Validating Values

1. Basic concept

MiningMath relies on your project constraints and Economic Values to take its decisions. Aiming to maximize the NPV, the algorithm will define destinations to send the blocks regarding all the parameters imposed.

1.1. Ore Blocks

An ore block usually has a greater/less negative economic value for the process than for the waste dump. If mined, the expected outcome for a block, in this case, is to be sent to be processed.

1.2. Waste Blocks

A waste block would have a lower/more negative economic value for the waste dump than for the process. Hence, if mined, this block should be sent to the waste dump.

In short, MiningMath understands that an ore block should be processed because it respects all the constraints inserted, based on the following hierarchy, and it increases the revenue. On the other hand, a waste block is discarded, if it disrespects any constraints and does not increase the NPV considering a global optimization view.

2. Minimum and Maximum Values

During the importation, ta pop-up will present the minimum and maximum values for each field imported, as shown in Figure 1 to 6. This screen might be overlooked, but it contains important information to confirm that everything is as it should be. Now, we will focus on its importance to identify any possible errors in regard to Economic Values.

The following situations, involving Minimum/Maximum, are worth reviewing on your functions and filters:

    1. The minimum value at the process is greater than the maximum value for waste, which means even the less profitable block worth more when being processed than going to the waste. Therefore, all blocks might be processed in this case, shown in Figure 1.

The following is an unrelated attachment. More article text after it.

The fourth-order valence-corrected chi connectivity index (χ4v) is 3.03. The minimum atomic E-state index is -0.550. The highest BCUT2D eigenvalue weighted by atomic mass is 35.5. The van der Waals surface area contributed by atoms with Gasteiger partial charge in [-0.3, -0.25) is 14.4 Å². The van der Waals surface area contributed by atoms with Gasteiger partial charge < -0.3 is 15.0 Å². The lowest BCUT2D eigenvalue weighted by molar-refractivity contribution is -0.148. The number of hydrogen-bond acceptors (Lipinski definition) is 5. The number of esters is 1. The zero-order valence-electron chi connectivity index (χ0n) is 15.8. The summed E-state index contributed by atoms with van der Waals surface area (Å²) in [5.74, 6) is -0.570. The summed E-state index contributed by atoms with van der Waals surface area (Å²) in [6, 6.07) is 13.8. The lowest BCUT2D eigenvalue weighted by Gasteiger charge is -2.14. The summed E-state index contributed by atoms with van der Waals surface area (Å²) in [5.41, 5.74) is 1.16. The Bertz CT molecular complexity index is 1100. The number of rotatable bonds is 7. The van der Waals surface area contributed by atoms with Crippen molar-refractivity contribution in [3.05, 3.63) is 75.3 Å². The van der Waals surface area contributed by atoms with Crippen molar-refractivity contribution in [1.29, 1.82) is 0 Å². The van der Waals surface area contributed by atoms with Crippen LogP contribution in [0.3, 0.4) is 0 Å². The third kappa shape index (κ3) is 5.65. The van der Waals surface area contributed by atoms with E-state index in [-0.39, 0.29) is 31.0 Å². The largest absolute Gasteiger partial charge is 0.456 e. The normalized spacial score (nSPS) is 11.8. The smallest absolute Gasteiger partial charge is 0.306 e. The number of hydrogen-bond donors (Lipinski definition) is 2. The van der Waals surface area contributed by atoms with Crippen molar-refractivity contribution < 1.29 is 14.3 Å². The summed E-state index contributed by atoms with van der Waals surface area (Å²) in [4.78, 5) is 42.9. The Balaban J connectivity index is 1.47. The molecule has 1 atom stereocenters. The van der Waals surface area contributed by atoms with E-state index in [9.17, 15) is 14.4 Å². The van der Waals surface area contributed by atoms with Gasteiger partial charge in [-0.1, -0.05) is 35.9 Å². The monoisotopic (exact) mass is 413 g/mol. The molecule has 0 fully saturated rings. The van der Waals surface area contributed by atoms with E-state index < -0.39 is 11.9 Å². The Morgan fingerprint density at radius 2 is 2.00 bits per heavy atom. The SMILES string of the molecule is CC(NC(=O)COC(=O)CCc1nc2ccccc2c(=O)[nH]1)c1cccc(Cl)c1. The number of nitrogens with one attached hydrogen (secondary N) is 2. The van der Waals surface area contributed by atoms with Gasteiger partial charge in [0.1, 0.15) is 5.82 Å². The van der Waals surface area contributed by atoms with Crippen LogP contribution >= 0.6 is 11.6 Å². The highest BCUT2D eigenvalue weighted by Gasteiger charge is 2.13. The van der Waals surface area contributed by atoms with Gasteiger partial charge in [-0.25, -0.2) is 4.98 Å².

2. The maximum value for the process is lower than the minimum value for waste in Figure 2. In other words, all blocks might be dumped in this case.

    3. The maximum value for the process is quite small. The case in Figure 3 shows that even the most profitable blocks, may not generate sufficient income when processed.

    4. The minimum value for the process is quite near to the minimum on waste, which means that sending those blocks to waste might generate similar results than processing them, as seen in Figure 4.

    5. The maximum value for the waste is positive. This means that even waste blocks could generate a profit if dumped, as seen in Figure 5.

    6. The values are equal for Process and Waste, like in Figure 6, which means that processing or discarding the block would have the same result. Since processing waste is usually more expensive than processing ore, it may not be worth it.

These are a lot of the validations that can be done just by analyzing it carefully. However, some of these assumptions could not reflect the reality of your project, that is why the visual validation process mentioned in the last item of this page is so important.

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